“I’m afraid your Pilgrimage is cancelled.” Did I hear properly? “Bethlehem was put on a 30-day lockdown this morning, just before your plane took off, due to the coronavirus. We couldn’t get the message to you in time. The people coming from Manchester have been informed and won’t be joining you …” he went on. I’m not sure what else he said. Something about going back to England tomorrow. We’ll stay one night in Tel Aviv. Bad news? Yes, but God’s will. So, we rejoice. “He has another plan,” said a lady at the back of the coach. Yes, I thought, you have another plan, Lord.

The Embassy Hotel in Tel Aviv didn’t do dinner. Nidal told us we’d be reimbursed £30 for a meal and we had the whole of the City to explore. At any other time that might have sounded like a tempting adventure, but after a long day travelling and knowing that there’d be more of the same the next day, the gift lost its shine.

With our bags thrown into our room and after a quick wash, we didn’t think it was worth changing, we set out of the Hotel onto the city streets.

Tel Aviv, on the Mediterranean coast, looks like most seaside towns or cities anywhere in the world. Not wanting to get lost we walked in straight lines, not veering far away from the main road that ran from our hotel down to the sea.

We peered in restaurant windows. It was my worst nightmare. I didn’t understand the menu and couldn’t work out how much a meal would cost us. There was no way I was going into a place without knowing how much I was likely to spend. We kept walking.

“Ahh, Mexican, can’t go wrong with that,” poor hubby just wanted to eat. Same thing, food and prices I didn’t understand. I couldn’t bring myself to chance it. We kept walking, kept walking…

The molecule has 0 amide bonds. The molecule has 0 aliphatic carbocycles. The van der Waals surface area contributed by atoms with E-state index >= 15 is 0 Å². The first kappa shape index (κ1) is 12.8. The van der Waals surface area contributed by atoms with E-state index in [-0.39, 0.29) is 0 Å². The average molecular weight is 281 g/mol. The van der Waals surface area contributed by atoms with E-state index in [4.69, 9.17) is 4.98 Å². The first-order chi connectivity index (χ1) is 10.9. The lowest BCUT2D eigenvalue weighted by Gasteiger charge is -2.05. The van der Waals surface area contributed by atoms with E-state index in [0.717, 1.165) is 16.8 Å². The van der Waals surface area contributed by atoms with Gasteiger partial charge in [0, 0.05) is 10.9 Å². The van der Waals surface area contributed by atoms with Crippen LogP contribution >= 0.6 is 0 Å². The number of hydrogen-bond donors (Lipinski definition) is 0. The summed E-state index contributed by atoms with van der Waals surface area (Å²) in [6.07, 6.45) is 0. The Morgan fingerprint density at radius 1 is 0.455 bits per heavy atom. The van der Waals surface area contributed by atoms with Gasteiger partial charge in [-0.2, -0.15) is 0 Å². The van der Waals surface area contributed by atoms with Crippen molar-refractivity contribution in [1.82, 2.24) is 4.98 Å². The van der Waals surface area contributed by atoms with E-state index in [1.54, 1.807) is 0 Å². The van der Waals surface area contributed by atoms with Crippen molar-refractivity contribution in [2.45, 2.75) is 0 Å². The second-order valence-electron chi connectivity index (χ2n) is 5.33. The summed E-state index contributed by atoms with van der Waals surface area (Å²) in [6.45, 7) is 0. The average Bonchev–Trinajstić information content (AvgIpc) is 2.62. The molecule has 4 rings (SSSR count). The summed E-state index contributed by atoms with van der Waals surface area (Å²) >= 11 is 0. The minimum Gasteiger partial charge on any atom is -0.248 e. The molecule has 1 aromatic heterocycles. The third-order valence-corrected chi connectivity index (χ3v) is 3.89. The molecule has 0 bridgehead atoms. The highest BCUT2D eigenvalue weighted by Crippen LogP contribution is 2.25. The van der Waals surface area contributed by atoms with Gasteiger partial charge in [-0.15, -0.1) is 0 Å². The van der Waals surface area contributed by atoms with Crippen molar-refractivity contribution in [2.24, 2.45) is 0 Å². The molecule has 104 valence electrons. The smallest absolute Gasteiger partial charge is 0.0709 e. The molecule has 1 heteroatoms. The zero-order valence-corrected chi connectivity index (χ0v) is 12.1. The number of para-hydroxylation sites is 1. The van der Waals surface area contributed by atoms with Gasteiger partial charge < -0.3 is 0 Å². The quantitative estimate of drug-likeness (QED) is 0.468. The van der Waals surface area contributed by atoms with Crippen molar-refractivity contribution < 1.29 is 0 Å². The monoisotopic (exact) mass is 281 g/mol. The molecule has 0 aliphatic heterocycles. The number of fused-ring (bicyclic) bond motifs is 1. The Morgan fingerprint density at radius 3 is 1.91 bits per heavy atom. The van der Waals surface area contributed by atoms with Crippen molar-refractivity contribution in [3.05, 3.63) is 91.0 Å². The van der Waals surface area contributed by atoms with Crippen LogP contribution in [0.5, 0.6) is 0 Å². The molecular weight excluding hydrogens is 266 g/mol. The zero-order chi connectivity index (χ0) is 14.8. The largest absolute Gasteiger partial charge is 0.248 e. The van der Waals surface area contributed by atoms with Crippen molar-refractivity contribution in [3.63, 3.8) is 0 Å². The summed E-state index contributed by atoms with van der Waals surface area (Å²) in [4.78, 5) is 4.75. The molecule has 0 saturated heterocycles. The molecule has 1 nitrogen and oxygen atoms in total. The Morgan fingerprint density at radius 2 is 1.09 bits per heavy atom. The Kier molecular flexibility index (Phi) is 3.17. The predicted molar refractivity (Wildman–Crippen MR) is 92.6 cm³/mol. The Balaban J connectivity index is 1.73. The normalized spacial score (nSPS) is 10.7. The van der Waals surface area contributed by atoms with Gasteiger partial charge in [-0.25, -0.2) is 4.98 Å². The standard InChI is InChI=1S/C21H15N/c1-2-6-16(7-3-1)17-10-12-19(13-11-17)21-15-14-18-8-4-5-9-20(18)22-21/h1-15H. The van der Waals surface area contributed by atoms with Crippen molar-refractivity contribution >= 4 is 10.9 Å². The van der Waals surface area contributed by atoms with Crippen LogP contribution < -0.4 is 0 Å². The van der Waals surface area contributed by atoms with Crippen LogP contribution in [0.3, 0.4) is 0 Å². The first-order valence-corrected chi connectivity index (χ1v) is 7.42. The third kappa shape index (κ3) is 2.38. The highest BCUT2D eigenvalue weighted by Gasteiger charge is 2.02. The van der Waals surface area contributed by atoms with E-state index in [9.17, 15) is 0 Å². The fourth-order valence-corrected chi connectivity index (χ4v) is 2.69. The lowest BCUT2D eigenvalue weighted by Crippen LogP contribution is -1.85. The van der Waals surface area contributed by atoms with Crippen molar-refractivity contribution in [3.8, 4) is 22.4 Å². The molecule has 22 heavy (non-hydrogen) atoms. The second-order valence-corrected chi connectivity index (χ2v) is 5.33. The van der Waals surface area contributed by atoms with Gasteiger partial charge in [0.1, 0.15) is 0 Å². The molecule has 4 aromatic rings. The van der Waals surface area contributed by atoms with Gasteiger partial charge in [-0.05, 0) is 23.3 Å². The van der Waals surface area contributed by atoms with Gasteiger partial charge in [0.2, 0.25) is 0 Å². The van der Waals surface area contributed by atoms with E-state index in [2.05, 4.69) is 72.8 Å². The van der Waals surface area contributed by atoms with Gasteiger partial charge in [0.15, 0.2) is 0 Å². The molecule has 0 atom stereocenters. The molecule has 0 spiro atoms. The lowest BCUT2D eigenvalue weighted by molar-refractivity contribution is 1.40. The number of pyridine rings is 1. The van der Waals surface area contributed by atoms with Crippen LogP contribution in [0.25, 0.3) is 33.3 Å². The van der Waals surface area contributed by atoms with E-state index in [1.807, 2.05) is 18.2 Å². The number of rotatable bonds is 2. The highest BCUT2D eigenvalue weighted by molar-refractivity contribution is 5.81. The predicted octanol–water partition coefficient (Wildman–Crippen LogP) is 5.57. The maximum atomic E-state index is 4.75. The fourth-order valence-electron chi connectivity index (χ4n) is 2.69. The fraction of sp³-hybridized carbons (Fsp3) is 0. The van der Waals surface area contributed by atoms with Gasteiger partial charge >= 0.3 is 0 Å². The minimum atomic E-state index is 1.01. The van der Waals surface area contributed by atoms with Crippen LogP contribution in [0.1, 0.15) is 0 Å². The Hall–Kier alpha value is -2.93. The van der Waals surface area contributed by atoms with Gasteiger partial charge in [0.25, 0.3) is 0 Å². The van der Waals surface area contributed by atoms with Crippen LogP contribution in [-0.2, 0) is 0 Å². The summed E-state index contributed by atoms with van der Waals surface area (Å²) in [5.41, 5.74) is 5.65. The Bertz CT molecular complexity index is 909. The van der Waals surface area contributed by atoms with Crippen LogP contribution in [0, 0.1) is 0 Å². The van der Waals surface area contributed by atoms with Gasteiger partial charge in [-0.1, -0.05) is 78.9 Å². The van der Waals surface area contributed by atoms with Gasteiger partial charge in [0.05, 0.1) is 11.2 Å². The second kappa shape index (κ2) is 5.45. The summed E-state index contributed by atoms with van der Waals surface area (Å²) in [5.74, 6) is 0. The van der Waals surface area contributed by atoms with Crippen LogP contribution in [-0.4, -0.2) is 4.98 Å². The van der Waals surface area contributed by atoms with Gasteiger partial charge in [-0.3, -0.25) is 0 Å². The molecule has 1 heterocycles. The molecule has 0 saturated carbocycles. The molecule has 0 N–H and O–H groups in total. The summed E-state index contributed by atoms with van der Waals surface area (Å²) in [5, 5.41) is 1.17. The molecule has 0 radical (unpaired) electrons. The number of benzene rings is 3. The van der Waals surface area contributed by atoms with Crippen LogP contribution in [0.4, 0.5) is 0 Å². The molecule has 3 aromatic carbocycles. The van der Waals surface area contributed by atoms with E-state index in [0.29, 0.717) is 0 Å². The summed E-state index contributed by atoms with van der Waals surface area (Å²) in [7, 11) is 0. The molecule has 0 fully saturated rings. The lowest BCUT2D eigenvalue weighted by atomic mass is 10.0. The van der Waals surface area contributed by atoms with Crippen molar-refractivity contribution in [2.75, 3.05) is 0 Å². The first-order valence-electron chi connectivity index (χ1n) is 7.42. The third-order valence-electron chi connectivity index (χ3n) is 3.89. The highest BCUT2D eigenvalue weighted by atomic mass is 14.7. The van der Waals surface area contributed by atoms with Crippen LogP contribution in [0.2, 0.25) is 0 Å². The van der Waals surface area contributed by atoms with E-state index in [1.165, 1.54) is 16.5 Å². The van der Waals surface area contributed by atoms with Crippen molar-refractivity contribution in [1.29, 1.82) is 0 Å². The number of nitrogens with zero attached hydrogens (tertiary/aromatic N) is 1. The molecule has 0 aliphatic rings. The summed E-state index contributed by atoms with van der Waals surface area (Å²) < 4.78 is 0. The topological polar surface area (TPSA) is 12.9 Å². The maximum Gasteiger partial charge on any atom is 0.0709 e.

“Let’s look down here..” we turned the corner, “we’ll just go down a bit, not too far. Hey, is that a pub there?” It was.

Molly Bloom’s an Irish pub, hidden in a side street. I felt my shoulders relax, my breathing slow. This was something familiar.

“Do you do food?” we asked


“Do you take dollars?”

“Of course.”

We were shown to our table. I smiled to myself when I saw the Irish beer mats. Irish music was playing in the background, harps and shamrocks decorated the walls. We could easily have been in a pub in any village in Ireland. Even some of the other customers were Irish. I felt at home. We sat with our Guinness and waited for our vegetable shepherds pie and I thanked God for the blessing of finding such a great place.

Next morning after breakfast at six forty five, we set off on the coach to visit Jerusalem. Nidal pointed out places on the way — the Mount of Olives, the place where Jesus met Cleopas on the road to Emmaus and the Garden of Gethsemani, with the Church of Mary Magdalen.

We walked along the Via Dolorosa, ending up at the Church of the Holy Sepulchre where Jesus was buried. It was all a rush A shame.

Back on the coach, Nidal said goodbye and left us with the driver, who drove us to the airport. As we approached the terminal, we saw all the lanes into the airport shut off. Men in uniform, carrying rifles -police? Army? Militia? — directed the driver to pull over to the side. What on earth is going on?

Silence settled on all pilgrims on the coach as the driver was questioned. Then the uniforms, three of them, peered through the windows. They wanted to talk to a pilgrim. Seconds passed slowly as they waited for a volunteer. Then my husband stood up. I resisted the urge to pull him back. I watched him from the window, answering their every question with a smile. Good in a crisis, my husband.

It turned out we were the only flight out of Tel Aviv that day. The airport was eerie with just the one planeful of people wandering around the cavernous halls.

What a relief it was to touch down at Gatwick Airport.


  1. Hi. I've come here through #Ten Things of Thankful, and I am amazed at your story of the unusual trip to the Holy land. Thank you for sharing it.

  2. So sorry that your dream of a lifetime vacation didn't turn out the way you were expecting. What a disappointment. I am sure those young families on the plane appreciated the help you gave them as they departed the plane. Glad your husband is "good in a crisis." No doubt your fellow passengers appreciated his willingness to answer the questions being asked by the men in uniform. After such a trip, being able to finally be back home, safe and sound surely must have felt wonderful.

  3. Who knows, you may get to try again. If not, He has a better plan.